Preferably, the contact tip section is formed as a thin flat tab connected to the body section of the terminal and bent at a 90° angle thereto, and the substrate is formed with thin flat pockets in the outer surface adjacent to the apertures for receiving the contact tabs with the outer surface of the tabs projecting a slight distance beyond the outer surface of the substrate adjacent to the pocket. With this arrangement, screened printed circuit conductors may be deposited in desired patterns on the substrate so that end contact portions thereof overlap the contact tips and are thereafter bonded by heating to cure the conductors. Metal contact strips, such as the click-disc strips discussed above, may then be adhesively bonded to the surface of the substrate in desired patterns isolated from the printed circuit conductors so that end contact portions thereof overlap the contact tips of the terminals and are attached thereto by welding.
Other objects, advantages and features of the invention will be apparent from the following detailed description of a specific example and embodiment thereof when read in conjunction with the accompanying drawings.
FIG. 1 is a plan view of a printed circuit board for an electronically switched dial assembly in accordance with a specific embodiment of the invention, illustrating also in exploded position a contact strip about to be assembled with the board.
FIG. 2 is a fragmentary vertical section along line 2--2 of FIG. 1, after assembly of an insulating spacer and the contact strip with the board.
FIG. 3 is an exploded perspective view illustrating a front portion of the board prior to the deposition printed circuit conductors thereon, interconnected terminal members that are assembled with the board, and a second printed circuit card that is subsequently assembled with the board to complete the dial assembly.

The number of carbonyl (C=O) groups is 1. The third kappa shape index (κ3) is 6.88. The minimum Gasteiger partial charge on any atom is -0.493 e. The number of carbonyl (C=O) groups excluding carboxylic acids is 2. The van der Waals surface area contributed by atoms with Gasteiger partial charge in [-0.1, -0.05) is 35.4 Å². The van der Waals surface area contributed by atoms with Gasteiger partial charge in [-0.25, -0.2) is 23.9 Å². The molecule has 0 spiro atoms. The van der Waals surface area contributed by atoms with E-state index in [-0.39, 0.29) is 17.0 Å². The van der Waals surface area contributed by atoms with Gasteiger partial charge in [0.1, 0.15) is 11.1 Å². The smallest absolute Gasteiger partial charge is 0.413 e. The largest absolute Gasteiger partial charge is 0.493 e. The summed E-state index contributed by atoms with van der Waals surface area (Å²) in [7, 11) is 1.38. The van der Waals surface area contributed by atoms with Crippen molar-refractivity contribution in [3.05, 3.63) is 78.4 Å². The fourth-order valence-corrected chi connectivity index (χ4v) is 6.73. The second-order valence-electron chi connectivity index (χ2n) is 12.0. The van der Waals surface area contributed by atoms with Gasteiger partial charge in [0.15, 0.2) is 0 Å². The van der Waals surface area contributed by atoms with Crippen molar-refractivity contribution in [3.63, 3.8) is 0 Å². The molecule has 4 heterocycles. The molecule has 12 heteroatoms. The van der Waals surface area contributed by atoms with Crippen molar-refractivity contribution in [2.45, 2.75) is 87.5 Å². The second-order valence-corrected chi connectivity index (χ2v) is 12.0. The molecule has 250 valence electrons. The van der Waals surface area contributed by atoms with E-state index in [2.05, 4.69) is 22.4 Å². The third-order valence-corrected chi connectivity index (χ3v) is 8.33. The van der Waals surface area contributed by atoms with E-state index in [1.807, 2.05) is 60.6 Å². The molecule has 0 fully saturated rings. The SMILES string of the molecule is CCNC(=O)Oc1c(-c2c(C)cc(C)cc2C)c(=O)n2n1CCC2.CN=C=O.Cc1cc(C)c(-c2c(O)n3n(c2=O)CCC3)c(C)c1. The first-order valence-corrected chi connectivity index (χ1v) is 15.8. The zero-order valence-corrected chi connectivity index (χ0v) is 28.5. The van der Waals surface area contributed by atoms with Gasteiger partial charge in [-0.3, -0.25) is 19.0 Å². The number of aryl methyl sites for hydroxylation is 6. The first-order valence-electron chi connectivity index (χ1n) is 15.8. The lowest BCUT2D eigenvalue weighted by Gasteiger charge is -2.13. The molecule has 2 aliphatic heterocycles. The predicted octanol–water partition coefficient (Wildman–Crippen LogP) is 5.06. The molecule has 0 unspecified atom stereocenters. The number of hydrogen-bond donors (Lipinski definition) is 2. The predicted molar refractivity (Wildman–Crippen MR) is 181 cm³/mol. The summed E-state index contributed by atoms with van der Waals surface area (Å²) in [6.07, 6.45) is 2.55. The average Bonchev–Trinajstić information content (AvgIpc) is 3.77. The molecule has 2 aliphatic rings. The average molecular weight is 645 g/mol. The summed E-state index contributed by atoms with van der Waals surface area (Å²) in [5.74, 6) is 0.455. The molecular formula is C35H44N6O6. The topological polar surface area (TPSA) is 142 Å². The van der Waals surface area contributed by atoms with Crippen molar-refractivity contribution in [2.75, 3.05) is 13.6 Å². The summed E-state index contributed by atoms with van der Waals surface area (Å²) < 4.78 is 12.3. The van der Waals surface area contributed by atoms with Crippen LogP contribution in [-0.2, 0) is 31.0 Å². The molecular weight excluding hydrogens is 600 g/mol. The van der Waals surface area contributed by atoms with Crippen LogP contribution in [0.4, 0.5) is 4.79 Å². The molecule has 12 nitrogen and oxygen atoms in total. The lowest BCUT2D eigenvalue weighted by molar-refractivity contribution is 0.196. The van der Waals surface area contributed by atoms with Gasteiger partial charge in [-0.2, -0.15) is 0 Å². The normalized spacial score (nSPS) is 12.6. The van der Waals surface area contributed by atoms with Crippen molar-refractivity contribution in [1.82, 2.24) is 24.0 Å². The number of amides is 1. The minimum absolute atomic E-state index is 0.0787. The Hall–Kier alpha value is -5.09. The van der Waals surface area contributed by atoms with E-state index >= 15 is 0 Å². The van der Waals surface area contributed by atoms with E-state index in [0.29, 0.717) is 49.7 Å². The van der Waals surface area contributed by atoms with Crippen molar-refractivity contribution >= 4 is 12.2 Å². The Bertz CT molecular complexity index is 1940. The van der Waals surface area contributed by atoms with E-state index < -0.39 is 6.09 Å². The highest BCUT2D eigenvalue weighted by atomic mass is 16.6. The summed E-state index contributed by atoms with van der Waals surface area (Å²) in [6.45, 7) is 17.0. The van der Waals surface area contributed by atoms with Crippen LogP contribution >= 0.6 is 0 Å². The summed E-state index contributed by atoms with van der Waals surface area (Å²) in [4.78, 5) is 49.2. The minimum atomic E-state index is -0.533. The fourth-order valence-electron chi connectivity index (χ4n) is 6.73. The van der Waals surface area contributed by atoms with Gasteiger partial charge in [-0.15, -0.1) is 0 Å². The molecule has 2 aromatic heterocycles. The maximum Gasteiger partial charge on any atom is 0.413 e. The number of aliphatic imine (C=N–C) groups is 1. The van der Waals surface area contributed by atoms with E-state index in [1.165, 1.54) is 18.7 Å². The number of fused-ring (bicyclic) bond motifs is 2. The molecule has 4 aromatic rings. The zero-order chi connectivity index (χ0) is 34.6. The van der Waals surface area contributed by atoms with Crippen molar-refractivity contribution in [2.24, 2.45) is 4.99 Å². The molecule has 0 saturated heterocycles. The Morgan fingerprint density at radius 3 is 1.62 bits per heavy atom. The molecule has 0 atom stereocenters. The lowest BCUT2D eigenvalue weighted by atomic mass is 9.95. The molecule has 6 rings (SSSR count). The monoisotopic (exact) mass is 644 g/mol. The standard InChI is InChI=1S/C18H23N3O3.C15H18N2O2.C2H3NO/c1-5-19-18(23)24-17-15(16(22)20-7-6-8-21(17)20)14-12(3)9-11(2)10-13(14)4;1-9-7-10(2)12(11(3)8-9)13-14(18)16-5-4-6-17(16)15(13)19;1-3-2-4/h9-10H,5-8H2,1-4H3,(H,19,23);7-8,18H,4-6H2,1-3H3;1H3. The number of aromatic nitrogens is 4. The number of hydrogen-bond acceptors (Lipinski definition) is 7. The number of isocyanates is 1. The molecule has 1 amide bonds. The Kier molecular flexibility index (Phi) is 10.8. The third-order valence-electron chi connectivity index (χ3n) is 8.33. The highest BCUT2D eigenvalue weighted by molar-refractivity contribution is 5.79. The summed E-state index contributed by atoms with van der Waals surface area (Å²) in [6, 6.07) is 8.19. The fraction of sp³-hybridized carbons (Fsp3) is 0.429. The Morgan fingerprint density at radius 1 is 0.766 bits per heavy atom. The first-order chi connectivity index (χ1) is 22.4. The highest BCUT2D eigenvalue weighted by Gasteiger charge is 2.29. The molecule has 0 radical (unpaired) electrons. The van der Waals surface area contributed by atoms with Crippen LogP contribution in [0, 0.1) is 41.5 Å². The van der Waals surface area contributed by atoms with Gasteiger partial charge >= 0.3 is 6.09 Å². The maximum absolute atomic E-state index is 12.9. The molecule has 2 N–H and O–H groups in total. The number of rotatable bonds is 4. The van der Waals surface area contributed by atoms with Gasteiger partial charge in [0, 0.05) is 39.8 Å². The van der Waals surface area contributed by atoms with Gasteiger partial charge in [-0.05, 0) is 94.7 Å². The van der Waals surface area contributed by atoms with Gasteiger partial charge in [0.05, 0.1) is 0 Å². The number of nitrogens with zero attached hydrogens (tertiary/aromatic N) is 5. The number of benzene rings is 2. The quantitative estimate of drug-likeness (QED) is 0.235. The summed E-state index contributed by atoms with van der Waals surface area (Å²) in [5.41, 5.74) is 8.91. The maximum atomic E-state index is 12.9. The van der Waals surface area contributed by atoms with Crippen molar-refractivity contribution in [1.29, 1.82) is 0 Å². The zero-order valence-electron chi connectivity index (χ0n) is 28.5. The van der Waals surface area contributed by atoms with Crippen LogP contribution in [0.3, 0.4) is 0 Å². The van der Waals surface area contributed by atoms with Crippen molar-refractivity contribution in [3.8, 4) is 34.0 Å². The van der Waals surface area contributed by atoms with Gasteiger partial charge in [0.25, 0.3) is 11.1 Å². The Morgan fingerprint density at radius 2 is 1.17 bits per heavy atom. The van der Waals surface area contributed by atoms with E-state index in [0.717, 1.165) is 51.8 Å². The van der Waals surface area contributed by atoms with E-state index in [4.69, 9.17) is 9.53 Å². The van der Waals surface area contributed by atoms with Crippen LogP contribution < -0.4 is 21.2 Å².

FIG. 4 is an enlarged fragmentary vertical section along line 4--4 of FIG. 3, illustrating a terminal member assembled with the board and with the second printed circuit card.
FIG. 5 is a fragmentary top view along line 5--5 of FIG. 4.
FIG. 6 is a front detail view of one of the terminals along line 6--6 of FIG. 4.
FIG. 7 is a fragmentary vertical section similar to FIG. 4, illustrating the manner of bonding an end contact portion of a screened printed circuit conductor to a contact tip of a selected terminal.
FIG. 8 is a view similar to FIG. 7, illustrating the manner of welding an end contact section of a flat metal conductive strip to the contact tip of another selected terminal.
Referring now in detail to the drawings and particularly to FIGS. 1-3, there is illustrated a circuit board and contact assembly 10 manufactured in accordance with one specific embodiment of the invention and including a circuit board 11 having a plurality of printed circuit conductors 12--12 deposited on a surface of the board in desired patterns, a plurality of thin flat metal conductive strips 13--13 mounted on the same surface of the board in desired patterns isolated from the printed circuit conductors, and a plurality of interconnect terminals 14--14 in accordance with the invention mounted to the board 11 preferably along one edge thereof for connecting the printed circuit conductors 12 and the conductive strips 13 to external circuitry. In the example illustrated, the assembly 10 forms part of an electronically switched dial unit for a push-button telephone dial, in which the printed circuit conductors 12--12 and conductive strips 13--13 are arranged in an X-Y matrix of overlapping conductive elements as illustrated for providing a dialing connection when a switch contact portion of one of the strips 13 is operated to make contact with a contact portion of one of the underlying conductors 12 as described in further detail hereafter.